When the wastewater reaches the treatment plant, it first travels through coarse bar screens in the influent wet well. Large items such as plastic, sticks, and rags get caught on the coarse bar screens and must be removed manually by the operators to avoid clogging or damage of plant equipment.
The influent wastewater must then be lifted up into the plant, to an elevation where gravity can facilitate flow throughout the plant processes. Three large vertical pumps are used to lift the wastewater up into the plant.
Once in the plant, the flow rate is measured by Parshall flumes. This is important for record keeping, as well as process control purposes.
Next, rotary bar screens remove smaller items such as toilet paper and plastic. These screenings are then transported through a screw conveyor where they are washed, dewatered, and compressed. Washing the screenings returns the organic material to the wastewater, so it can be treated in subsequent treatment processes. The screenings are then collected and transported to a garbage dumpster by the conveyor.
Grit, which consists of small materials such as sand, cinders, coffee grounds, and gravel, is then removed in circular tanks called grit chambers. The velocity of wastewater flow is slowed to about 1 foot per second. This allows the grit to settle to the floor of the chamber and the lighter organic material to flow out of the chamber with the remaining wastewater. From the bottom of the chamber, the grit moves into a center storage hopper and is pumped to a grit concentrator to separate it from its carrier liquid.
From there, the grit is pumped to the grit classifier, which separates it from any remaining organic material. The screw conveyor then collects the grit and deposits it in the dumpster.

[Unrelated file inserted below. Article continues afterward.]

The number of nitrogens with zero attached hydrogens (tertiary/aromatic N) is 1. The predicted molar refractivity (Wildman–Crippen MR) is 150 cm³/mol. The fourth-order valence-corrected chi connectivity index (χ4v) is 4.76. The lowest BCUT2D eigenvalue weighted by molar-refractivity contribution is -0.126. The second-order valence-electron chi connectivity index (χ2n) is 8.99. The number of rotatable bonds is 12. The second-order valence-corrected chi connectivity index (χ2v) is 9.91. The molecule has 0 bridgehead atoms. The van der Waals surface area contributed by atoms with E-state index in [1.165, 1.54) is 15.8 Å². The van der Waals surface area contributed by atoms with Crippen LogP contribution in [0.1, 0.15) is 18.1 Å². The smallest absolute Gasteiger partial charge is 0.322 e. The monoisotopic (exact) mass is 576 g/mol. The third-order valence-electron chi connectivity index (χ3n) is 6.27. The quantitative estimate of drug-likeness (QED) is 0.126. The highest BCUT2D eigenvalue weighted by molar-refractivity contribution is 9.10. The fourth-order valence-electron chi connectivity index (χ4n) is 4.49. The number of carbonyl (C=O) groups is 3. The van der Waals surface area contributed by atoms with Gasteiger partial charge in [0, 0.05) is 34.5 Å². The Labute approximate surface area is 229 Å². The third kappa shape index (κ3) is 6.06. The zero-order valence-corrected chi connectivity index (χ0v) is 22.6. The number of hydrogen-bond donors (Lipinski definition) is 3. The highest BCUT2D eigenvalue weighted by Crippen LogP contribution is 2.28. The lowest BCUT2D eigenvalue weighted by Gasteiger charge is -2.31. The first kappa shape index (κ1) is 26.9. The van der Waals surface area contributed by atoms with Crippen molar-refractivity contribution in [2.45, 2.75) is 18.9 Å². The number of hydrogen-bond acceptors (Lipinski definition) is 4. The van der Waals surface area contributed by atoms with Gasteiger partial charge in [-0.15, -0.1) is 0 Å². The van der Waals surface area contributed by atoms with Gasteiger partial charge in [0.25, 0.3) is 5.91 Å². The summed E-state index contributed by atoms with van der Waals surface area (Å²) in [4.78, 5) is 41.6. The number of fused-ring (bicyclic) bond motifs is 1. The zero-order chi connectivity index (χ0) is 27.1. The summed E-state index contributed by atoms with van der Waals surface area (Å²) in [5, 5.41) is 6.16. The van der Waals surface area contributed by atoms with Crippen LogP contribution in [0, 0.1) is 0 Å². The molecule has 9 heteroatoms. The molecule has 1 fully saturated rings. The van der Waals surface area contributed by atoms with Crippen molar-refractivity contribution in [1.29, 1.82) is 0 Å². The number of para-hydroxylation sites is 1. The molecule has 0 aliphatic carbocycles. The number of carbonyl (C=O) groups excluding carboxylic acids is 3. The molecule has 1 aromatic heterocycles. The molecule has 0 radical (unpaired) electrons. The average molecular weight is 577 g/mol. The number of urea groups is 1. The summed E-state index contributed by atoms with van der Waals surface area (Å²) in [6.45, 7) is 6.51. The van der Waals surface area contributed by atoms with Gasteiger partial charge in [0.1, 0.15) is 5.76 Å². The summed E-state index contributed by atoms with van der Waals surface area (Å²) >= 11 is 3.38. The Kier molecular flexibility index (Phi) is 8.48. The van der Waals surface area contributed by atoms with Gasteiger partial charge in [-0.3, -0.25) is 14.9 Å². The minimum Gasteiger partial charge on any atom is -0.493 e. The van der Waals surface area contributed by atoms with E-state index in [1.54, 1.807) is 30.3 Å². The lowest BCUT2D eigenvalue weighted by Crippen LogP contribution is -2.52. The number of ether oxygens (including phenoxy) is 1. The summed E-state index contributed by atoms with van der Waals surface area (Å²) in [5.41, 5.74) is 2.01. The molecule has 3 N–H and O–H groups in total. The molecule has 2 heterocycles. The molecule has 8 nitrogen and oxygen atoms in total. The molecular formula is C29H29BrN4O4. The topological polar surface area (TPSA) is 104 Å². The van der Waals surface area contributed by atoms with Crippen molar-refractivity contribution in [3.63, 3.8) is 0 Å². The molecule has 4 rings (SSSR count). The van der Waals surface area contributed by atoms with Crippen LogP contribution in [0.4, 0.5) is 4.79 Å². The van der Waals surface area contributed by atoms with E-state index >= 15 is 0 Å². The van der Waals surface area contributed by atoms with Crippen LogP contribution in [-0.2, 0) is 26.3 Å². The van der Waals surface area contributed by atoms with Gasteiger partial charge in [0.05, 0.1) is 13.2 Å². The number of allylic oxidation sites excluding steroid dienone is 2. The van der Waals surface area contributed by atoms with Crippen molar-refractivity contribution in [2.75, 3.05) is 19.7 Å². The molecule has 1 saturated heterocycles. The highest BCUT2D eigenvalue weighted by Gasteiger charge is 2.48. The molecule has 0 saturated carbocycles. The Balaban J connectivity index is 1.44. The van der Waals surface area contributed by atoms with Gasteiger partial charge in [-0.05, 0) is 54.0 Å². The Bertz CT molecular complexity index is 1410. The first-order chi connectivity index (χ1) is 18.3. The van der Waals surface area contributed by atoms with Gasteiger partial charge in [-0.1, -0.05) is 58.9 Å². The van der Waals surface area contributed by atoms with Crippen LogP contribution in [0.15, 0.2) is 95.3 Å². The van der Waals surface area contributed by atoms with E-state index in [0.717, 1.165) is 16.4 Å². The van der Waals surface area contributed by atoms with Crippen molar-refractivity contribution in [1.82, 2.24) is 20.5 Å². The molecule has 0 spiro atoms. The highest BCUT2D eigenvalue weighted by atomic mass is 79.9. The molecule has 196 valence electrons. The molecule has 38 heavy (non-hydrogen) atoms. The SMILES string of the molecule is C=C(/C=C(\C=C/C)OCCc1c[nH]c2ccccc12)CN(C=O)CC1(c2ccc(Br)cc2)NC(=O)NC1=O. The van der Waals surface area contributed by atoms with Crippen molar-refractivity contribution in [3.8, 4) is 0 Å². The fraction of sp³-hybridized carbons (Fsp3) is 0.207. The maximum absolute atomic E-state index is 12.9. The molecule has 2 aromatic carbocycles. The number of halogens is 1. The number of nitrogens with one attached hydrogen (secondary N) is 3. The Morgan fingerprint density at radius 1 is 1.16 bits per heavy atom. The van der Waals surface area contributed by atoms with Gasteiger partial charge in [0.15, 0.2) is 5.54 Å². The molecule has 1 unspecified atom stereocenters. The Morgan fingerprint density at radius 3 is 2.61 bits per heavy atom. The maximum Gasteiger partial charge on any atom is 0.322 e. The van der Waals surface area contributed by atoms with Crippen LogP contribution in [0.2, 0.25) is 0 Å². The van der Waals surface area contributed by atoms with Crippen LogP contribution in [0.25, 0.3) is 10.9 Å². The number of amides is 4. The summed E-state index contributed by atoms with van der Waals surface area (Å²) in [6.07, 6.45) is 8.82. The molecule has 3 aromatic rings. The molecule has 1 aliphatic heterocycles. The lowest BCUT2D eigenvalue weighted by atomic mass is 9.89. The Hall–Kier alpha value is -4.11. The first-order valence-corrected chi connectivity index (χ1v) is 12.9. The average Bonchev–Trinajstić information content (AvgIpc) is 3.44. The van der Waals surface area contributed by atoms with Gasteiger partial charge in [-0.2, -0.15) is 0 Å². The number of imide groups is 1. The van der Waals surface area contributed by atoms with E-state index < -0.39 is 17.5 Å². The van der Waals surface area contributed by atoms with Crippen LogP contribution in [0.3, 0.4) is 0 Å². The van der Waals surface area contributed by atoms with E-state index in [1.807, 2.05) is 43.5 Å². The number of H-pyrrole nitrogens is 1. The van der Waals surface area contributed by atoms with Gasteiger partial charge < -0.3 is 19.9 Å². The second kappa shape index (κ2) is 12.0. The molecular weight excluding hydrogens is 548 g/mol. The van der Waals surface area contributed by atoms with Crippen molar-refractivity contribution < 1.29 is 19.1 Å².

Screening and grit removal processes are essential to wastewater treatment because they reduce clogging of pipes, protect moving mechanical equipment and pumps from abrasion and abnormal wear, and prevent accumulation of non-degradable materials in basins and tanks.
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Tour Stop 4
Primary Treatment -- Removal of Suspended, Settleable and Floatable Materials
After screening and grit removal, the wastewater flows to three large circular tanks called primary clarifiers. Primary clarifiers remove a large amount of suspended, settleable, and floatable materials from the wastewater.
As the wastewater flows through the primary clarifiers, its velocity is reduced to approximately 1-2 feet per minute. This allows the heavier particles, called primary sludge, to settle to the bottom of the tank, and the lighter particles to float to the surface.
The primary sludge is scraped from the bottom of the clarifiers and into a sludge hopper by a circular collector. From there, the sludge pumps draw it into sludge grinders immediately upstream of the pumps. This is to grind the sludge into small enough particles that will not damage the pumps. The primary sludge is then pumped to the primary digesters for treatment into biosolids.
The floatable material, called scum, is removed from the surface of the clarifier and into the scum trough by a large arm that rotates around the tank, across the surface of the water. It then flows from the scum trough to the scum pit, where it is mixed with scum from the secondary clarifiers. The mixed scum is then pumped to the digesters for treatment into biosolids.
After a detention time of approximately 2 hours, the remaining clarified water flows into a channel that takes it downstream for further treatment.
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Tour Stop 5
Advanced Secondary Treatment -- Aeration Basins, Activated Sludge, and Secondary Clarifiers
After screening, grit removal, and primary clarification, the wastewater then flows through the activated sludge treatment process. This is a process in which microorganisms use waste particles in the wastewater for food, and oxidize wastes to obtain energy for growth and reproduction. In doing so, the organisms convert the dissolved and suspended material into settleable solids to be removed in the next process step.
Another function of the secondary treatment process is nitrification, or the conversion of ammonia to nitrate, and denitrification, which is the removal of nitrate from the effluent wastewater. Nitrification/denitrification is important because of concerns over ammonia toxicity to aquatic organisms and the fate of nitrogen compounds in downstream groundwater drinking supplies.
After a detention time of approximately 3 hours in each aeration basin, the wastewater is then sent to the secondary clarifiers for further settling and skimming.
The material that settles out here is called activated sludge. Some of this sludge is returned to the aeration basins, giving it the name return activated sludge. The remaining sludge, called waste activated sludge, is sent to the thickening centrifuge and then to the digesters for further processing into biosolids.